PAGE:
Coaching Practice = Practice Coaching

Over and over I remind myself and other coaches that being is greater than doing. Who we are at the foundation, our core, the personal drivers, are crucial to being successful day to day. What we do, the tactics, of course also really matter, but without a sense of why we care about the things we care about, the doing can be simple noise.

Lately, however, I remind myself that the doing must be done. No matter. We don’t coach others with words alone. If our words, the actual coaching, is to be successful they must inspire others to practice. Testing the movements, skills and actions of a sport is how performers learn what drives improvement, and winning.

Without the testing, the doing, the practice we can’t keep the experiment moving and gain ground on the skills.

Coaches need to drill like this. Create opportunities to practice coaching a situation or a skill, role play with others, to do the thing. Find a way to put this into your system.

Practice coaching practice. Practice coaching a meeting, a recruiting call, a drill. Make self-evaluation more than a yearly or quarterly thing.

Be. And Do.

Personal statement

As a coach I enjoy digging into new things, reading about the ideas, strategies and philosophies of those who have written their ideas down before me.

What’s new? Is of interest. And, I know that the time I spend clarifying these things for myself and my teams is the most impactful work that I will do.

The slowing down and thinking and writing, the parts that are not always as fun are what works. For me.

At the start of the new year we look for new things: challenges, philosophies, topics to attack. What about those things that we had on our list in other Januarys? Did all of the boxes get checked? Are those things no longer inspiring, didn’t work or just became tarnished with the passing of winter into spring?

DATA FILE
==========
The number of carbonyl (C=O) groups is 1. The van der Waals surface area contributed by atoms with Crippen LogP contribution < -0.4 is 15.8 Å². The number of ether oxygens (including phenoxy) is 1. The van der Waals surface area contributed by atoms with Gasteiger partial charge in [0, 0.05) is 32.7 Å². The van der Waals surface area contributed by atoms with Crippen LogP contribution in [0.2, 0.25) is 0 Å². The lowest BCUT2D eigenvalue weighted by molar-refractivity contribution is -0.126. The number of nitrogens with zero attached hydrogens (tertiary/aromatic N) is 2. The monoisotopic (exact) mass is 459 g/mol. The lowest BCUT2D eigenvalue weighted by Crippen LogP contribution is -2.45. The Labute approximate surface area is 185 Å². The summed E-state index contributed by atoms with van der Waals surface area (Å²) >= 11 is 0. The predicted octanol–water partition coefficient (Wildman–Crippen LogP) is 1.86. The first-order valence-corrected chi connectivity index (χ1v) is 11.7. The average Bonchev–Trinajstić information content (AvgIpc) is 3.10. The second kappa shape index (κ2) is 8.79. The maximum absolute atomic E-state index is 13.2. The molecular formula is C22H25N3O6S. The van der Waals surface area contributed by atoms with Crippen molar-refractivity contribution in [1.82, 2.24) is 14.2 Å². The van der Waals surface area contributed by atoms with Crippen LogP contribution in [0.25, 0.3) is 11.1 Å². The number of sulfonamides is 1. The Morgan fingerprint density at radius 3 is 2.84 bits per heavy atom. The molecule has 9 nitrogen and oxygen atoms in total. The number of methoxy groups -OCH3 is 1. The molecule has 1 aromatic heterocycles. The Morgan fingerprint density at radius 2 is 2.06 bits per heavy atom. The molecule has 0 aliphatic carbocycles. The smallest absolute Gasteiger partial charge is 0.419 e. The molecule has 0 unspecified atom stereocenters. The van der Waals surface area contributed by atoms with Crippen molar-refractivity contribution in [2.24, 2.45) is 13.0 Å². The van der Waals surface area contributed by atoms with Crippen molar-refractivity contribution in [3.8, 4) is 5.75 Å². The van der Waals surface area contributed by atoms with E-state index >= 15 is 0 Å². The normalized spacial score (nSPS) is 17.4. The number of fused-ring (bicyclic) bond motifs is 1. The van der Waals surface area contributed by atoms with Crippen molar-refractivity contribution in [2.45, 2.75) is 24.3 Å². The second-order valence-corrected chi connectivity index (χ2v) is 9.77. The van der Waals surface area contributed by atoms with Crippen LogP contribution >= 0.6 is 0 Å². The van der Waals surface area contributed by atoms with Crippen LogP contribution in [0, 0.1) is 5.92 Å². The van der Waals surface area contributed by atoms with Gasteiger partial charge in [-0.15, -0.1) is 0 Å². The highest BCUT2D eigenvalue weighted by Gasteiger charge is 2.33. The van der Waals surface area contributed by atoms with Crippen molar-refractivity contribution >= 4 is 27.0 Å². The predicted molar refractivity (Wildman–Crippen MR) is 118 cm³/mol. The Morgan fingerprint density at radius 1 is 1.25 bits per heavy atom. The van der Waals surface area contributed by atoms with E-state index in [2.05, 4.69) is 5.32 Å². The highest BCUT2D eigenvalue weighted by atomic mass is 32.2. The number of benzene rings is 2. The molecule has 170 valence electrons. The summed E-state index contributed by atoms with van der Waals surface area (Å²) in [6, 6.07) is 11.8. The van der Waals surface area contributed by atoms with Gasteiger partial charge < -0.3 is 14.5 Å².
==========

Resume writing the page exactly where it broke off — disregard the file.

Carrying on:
Maybe all of these things, or maybe I’m just really good at starting things…

“What does that look like?” is the question that has moved me forward as a coach more than any bigger questions of meaning, other people’s frameworks or philosophies.

The second most important question is what “what doesn’t that look like?”, or what’s not it? Once again, providing myself with examples, customizing the bigger thoughts, is what makes things move forward.

Education is free. When I take the time to learn and study what matters, globally and then make it fit for me…a stitch here, a tuck here, a little bit of expansion there… everything is customizable. I’m going to go build something. For me.

When All You Have is a Hammer, Everything is a Nail

Multi-tools are cool. Stuffed into a stocking, offered as a gift, kept in the glove box, just in case.

Oh, the things you can do with a screwdriver, wrench, corkscrew and nail clipper all-in-one! Whatever the problem, it’s got the tool for you…as long as you have a “standard” problem. And even better if it’s a small problem.

If your need is metric, or bigger than a nose hair scissor, or requires a hammer, the tool in the pocket of your backpack likely won’t do it.

For your problem you might need a 5/16-in socket, or a sledgehammer, those things are not in the glove box. Keep that multi-tool handy, there are lots of things that can help you with. Just don’t think that you can toss it in your pocket and be all set.

For what you need you should consult your customized toolbox.

If you’ve lived in one room, or remember your first apartment, you know what it’s like to try to open a can without a proper can opener. It’s doable with a knife and a hammer, but not safe, nor especially effective, and you might get shards of metal in your tuna, or glass in your beer.